I could also have cards that directly add tokens to the Location without having to go through obstacles. Which cards interact with which others is governed by the keywords Matt mentions. And this is a pretty genius system. It sometimes really takes a bit of time to realize what a specific card lets you do. My character ability lets me add „usage“ tokens to all my equipment that has the „help“ keyword. So I can‘t conjure food out of thin air but I can repair the communicator I use to understand other „beings“. But in the end it is just matching keywords…

When constructing your deck or adding quest rewards you need to make sure that you have a good variety of cards but also cards that work well with your attributes, your abilities and with each other. It‘s not trivial and I am sure I will have some difficult decisions ahead of me. Cards not only have their normal function but a lot of them also provide you with symbols to enhance your attribute tests. The better cards give more than 1 symbol. There are 4 symbols along with the 4 attributes, they may for various checks be mixed up but the standard tests always use the same symbol and that also thematically represents what the cards do usually.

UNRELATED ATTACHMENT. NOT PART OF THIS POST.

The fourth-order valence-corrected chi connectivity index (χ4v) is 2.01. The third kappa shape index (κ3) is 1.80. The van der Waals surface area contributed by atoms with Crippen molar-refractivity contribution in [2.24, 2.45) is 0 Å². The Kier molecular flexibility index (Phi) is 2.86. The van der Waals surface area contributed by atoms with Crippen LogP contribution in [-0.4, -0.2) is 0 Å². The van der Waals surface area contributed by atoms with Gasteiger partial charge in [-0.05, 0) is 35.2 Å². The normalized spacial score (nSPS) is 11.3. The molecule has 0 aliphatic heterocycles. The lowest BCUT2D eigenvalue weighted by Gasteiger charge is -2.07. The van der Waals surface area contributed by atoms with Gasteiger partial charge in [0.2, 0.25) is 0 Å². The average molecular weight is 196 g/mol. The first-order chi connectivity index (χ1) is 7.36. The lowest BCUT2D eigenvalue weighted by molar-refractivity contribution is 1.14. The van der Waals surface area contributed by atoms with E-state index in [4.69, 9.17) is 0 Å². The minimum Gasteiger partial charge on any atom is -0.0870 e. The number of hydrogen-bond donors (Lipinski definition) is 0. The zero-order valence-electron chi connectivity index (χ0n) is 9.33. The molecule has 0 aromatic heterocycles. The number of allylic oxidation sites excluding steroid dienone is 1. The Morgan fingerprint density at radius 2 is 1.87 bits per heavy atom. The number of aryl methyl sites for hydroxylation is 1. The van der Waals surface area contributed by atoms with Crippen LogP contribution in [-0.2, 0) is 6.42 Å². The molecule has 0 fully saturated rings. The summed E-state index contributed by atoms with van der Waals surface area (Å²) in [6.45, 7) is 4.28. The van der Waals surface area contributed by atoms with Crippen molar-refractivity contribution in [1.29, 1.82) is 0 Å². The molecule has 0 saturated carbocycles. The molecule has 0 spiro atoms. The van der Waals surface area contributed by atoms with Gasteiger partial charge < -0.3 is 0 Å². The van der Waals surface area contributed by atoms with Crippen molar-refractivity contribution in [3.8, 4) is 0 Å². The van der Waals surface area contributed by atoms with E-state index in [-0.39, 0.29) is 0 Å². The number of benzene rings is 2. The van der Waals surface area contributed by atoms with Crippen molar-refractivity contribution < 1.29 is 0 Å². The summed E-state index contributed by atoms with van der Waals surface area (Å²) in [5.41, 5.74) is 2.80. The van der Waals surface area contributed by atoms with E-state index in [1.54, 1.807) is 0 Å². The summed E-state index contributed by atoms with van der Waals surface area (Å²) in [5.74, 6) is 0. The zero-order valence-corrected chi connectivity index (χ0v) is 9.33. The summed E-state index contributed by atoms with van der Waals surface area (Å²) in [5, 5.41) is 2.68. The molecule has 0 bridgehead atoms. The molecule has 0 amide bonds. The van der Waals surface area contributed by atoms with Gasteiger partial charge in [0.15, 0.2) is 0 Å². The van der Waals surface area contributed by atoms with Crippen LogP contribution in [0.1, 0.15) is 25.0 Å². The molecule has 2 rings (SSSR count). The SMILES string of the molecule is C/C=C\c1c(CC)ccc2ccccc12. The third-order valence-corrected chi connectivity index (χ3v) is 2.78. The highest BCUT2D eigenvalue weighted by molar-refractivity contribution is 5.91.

At the start of the day when your deck is fresh and you have your starting hand of 5 cards and no fatigue your decisions are mostly „what do I want to do, do I want to equip this card and where do I want to go exploring“… at the end of the deck your decisions are: how can I get at this plant to eat it to get some cards from my fatigue and get around that predator and that aggressive plant (yes), so I can get away from here to the place this person I encountered wants me to go to help them because I only have a few more turns in me before I keel over. Or: this predator would give me a 3rd wound which means I could get a permanent negative card in my deck I have to appease it before it attacks. And then suddenly all you want to do is put up camp (end the day).